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Not All Hosted Desktops are Equal (Part 1)

In our work to provide high performance Hosted Desktops we have found a number of key areas for comparison, all of which make a huge difference to end user experience.

We’ve tried to keep this article less technical so that those making choices about Hosted Desktops, and between hosted desktop providers can be better informed.

When choosing a Hosted Desktop provider the approach to support, resilience, uptime and security are also important, but are beyond the scope of this article.


What is a Hosted Desktop?

For the purposes of this discussion, and for a non-technical audience we’ll start with a definition.

A hosted desktop is as:

Windows Desktop


Users run traditional Windows Applications


Is Hosted in a datacentre


Screen, Keyboard & Mouse streams connect across the internet using a protocol.


Key Differences

The differences between Hosted Desktop providers is considerable, and there are three main areas that make a huge difference to the end-user:
  • Session Virtualisation or Full Virtual
  • The Protocol.
  • Graphics Acceleration.

We have divided this discussion into a number of parts, and in this part we look at the differences between session virtualisation and Full Virtual Desktops.


Session Virtualisation

For many years Terminal Services has been the most heavily deployed session virtualisation technology. Session Virtualisation shares the underlying Windows Operating System between all users on the system, with each user being presented with their own application windows.

Hosted Desktops provided from this technology therefore suffer from the constraints of the shared Operating System:
  • Users are unable to install their own software.
  • Some applications cannot run in this environment.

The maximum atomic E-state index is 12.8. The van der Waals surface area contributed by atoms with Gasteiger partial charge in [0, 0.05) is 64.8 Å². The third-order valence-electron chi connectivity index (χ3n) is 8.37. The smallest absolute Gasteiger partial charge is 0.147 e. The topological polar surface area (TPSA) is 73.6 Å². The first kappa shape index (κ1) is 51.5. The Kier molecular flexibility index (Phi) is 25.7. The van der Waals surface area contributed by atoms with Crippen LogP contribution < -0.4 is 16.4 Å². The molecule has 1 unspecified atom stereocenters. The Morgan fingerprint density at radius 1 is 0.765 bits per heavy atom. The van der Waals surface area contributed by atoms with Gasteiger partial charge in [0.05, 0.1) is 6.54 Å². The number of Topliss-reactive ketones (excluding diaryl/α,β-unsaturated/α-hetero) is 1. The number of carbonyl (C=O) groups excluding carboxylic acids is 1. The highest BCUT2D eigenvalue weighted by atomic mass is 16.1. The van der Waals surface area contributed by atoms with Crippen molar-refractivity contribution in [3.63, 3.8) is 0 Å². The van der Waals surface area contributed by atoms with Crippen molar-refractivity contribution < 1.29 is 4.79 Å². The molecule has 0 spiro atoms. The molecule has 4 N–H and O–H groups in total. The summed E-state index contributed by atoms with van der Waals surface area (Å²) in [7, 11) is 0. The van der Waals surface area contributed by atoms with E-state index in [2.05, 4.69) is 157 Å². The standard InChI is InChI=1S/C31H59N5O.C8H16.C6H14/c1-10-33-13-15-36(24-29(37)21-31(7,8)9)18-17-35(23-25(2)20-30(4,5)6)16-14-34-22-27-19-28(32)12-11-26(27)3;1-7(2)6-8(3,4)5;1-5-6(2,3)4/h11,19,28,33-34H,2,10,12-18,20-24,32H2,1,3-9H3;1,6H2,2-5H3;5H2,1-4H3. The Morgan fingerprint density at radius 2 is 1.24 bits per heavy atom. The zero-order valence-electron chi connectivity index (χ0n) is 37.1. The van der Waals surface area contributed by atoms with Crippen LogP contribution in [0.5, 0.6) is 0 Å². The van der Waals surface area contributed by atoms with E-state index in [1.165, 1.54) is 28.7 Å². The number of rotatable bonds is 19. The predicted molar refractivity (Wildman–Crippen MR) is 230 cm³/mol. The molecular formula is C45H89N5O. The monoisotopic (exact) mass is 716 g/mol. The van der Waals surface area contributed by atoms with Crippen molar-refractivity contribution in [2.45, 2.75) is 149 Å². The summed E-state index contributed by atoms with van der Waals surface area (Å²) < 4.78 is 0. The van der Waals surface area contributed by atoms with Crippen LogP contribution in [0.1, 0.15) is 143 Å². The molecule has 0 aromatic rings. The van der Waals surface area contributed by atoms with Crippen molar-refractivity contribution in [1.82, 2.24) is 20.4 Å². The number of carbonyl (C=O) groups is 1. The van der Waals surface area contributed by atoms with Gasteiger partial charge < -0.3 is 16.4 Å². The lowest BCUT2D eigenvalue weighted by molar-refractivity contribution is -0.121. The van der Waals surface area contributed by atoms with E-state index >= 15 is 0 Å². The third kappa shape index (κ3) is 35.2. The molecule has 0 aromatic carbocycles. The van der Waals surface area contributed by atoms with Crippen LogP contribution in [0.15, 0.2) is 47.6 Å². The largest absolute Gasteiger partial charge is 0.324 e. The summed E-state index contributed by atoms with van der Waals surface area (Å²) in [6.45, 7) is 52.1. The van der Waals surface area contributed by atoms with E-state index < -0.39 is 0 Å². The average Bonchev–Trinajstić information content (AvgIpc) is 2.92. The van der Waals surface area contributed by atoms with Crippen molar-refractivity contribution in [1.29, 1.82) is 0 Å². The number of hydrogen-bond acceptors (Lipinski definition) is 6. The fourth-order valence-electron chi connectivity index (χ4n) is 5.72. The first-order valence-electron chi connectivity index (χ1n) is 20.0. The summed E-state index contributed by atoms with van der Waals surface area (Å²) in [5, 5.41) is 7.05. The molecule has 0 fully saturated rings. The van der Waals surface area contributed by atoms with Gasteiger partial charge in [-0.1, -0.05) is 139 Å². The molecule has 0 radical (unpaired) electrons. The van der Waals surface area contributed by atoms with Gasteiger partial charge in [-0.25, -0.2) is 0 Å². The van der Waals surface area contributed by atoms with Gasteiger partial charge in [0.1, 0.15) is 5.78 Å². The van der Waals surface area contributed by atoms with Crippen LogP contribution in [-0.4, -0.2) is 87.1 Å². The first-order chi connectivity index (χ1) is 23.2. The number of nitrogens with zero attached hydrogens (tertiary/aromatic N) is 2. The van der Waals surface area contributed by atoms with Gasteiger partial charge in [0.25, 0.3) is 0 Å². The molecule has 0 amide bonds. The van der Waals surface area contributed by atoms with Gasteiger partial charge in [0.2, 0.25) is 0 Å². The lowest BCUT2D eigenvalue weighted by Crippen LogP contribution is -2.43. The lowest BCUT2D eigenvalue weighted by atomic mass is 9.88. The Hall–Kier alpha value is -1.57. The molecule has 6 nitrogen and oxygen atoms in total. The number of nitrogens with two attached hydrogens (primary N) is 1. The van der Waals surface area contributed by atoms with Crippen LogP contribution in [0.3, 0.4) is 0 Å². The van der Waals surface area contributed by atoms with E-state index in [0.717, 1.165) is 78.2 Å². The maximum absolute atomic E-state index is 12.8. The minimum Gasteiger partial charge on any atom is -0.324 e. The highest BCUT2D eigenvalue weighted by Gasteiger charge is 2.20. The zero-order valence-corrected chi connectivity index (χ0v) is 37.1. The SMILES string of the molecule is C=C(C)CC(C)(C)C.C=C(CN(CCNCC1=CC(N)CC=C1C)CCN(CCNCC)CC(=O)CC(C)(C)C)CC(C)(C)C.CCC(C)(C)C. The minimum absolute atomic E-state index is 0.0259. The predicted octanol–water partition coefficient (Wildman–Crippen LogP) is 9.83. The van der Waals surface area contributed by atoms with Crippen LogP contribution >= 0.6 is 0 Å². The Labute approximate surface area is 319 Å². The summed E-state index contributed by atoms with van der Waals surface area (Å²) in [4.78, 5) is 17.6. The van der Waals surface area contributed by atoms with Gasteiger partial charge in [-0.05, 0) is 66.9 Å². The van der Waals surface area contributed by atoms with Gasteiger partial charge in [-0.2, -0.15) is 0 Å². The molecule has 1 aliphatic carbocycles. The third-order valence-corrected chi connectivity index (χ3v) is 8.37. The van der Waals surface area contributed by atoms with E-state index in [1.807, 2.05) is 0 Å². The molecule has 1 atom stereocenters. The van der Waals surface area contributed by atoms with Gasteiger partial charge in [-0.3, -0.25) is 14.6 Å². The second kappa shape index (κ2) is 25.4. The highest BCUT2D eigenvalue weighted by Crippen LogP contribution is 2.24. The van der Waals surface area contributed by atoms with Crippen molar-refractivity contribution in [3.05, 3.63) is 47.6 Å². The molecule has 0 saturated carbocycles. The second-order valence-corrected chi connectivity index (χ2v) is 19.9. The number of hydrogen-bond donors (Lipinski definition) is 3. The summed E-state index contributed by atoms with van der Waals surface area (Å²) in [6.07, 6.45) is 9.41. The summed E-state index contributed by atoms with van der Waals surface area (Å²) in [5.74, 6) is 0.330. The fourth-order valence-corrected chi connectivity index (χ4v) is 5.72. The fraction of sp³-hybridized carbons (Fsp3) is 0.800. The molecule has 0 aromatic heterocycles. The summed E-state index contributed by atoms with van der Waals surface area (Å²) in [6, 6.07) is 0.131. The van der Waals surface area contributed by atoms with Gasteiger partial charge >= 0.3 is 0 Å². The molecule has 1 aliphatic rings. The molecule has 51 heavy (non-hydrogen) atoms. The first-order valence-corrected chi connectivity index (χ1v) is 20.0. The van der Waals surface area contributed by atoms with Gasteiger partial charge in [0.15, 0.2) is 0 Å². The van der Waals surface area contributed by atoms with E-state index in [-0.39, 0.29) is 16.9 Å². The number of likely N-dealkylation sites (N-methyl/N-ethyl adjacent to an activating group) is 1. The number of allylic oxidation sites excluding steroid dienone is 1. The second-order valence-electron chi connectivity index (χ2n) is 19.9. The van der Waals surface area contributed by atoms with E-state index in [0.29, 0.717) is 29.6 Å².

• Application crashes often take offline the Operating System, affecting all users at the same time.
  • Security concerns, particularly where Operating Systems are shared between organisations.

Although these drawbacks do exist, Session Virtualisation can provide an effective way of delivering certain applications to windows desktops (a number of accounting and database applications work well in this way).

Three main vendors provide Session Virtualisation Services:
  • Microsoft Terminal Services has been updated and is now called RD Session Host (RDSH) which also provides RemoteApp for access to single applications.
  • Citrix XenApp.
  • VMware Application Access has recently been added as part of their Horizon Workspace suite.


Full Virtual Desktops

The constraints of a shared Operating System can be overcome by virtualising the operating system and providing a separate Windows Operating System for each user which guarantees that:

  • Only the user whose application or system crashed will be affected.
  • Users can be granted rights to install their own software.
  • Security is enhanced.

Full Virtual Desktops also deliver much more flexibility for smaller companies as customisation and controls can be amended as required.

The first large-scale Full Virtual Desktop provider was VMware, who built on their leading Virtualisation Hypervisor platform to support desktops with their View product (which has been recently expanded and changed name to VMware Horizon).

Citrix followed with XenDesktop which built on the XenServer Hypervisor platform, and Microsoft has followed with RD Virtualisation Host (RDVH) from Server 2008 R2 which uses Microsoft’s HyperV technology.